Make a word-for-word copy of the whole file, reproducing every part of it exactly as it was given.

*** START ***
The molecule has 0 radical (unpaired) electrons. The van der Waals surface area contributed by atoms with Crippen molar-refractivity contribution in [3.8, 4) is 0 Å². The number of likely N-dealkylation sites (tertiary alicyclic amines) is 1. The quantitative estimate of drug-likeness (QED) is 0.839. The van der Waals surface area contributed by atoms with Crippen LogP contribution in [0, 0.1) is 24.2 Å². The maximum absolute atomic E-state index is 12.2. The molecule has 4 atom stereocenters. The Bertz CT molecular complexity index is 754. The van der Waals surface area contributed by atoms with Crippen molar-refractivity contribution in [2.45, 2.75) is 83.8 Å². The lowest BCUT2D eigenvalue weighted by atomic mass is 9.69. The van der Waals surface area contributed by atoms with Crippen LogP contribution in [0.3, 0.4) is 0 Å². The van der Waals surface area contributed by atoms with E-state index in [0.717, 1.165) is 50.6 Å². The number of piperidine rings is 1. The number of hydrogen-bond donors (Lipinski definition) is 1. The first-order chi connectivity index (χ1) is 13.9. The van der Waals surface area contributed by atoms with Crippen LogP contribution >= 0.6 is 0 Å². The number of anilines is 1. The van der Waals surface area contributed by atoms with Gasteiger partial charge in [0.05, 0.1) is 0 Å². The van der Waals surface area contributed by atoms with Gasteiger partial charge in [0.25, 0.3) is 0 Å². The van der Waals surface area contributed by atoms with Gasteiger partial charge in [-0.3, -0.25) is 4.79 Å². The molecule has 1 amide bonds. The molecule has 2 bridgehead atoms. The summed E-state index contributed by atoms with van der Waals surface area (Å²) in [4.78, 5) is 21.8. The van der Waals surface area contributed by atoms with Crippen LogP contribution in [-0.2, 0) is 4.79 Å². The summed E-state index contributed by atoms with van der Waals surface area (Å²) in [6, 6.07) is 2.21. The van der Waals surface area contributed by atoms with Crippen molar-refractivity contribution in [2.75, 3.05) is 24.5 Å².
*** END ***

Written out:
The molecule has 0 radical (unpaired) electrons. The van der Waals surface area contributed by atoms with Crippen molar-refractivity contribution in [3.8, 4) is 0 Å². The number of likely N-dealkylation sites (tertiary alicyclic amines) is 1. The quantitative estimate of drug-likeness (QED) is 0.839. The van der Waals surface area contributed by atoms with Crippen LogP contribution in [0, 0.1) is 24.2 Å². The maximum absolute atomic E-state index is 12.2. The molecule has 4 atom stereocenters. The Bertz CT molecular complexity index is 754. The van der Waals surface area contributed by atoms with Crippen molar-refractivity contribution in [2.45, 2.75) is 83.8 Å². The lowest BCUT2D eigenvalue weighted by atomic mass is 9.69. The van der Waals surface area contributed by atoms with Crippen LogP contribution in [0.3, 0.4) is 0 Å². The van der Waals surface area contributed by atoms with E-state index in [0.717, 1.165) is 50.6 Å². The number of piperidine rings is 1. The number of hydrogen-bond donors (Lipinski definition) is 1. The first-order chi connectivity index (χ1) is 13.9. The van der Waals surface area contributed by atoms with Crippen LogP contribution >= 0.6 is 0 Å². The number of anilines is 1. The van der Waals surface area contributed by atoms with Gasteiger partial charge in [0.05, 0.1) is 0 Å². The van der Waals surface area contributed by atoms with Gasteiger partial charge in [0.25, 0.3) is 0 Å². The van der Waals surface area contributed by atoms with Gasteiger partial charge in [-0.3, -0.25) is 4.79 Å². The molecule has 1 amide bonds. The molecule has 2 bridgehead atoms. The summed E-state index contributed by atoms with van der Waals surface area (Å²) in [4.78, 5) is 21.8. The van der Waals surface area contributed by atoms with Crippen LogP contribution in [-0.2, 0) is 4.79 Å². The summed E-state index contributed by atoms with van der Waals surface area (Å²) in [6, 6.07) is 2.21. The van der Waals surface area contributed by atoms with Crippen molar-refractivity contribution in [2.75, 3.05) is 24.5 Å².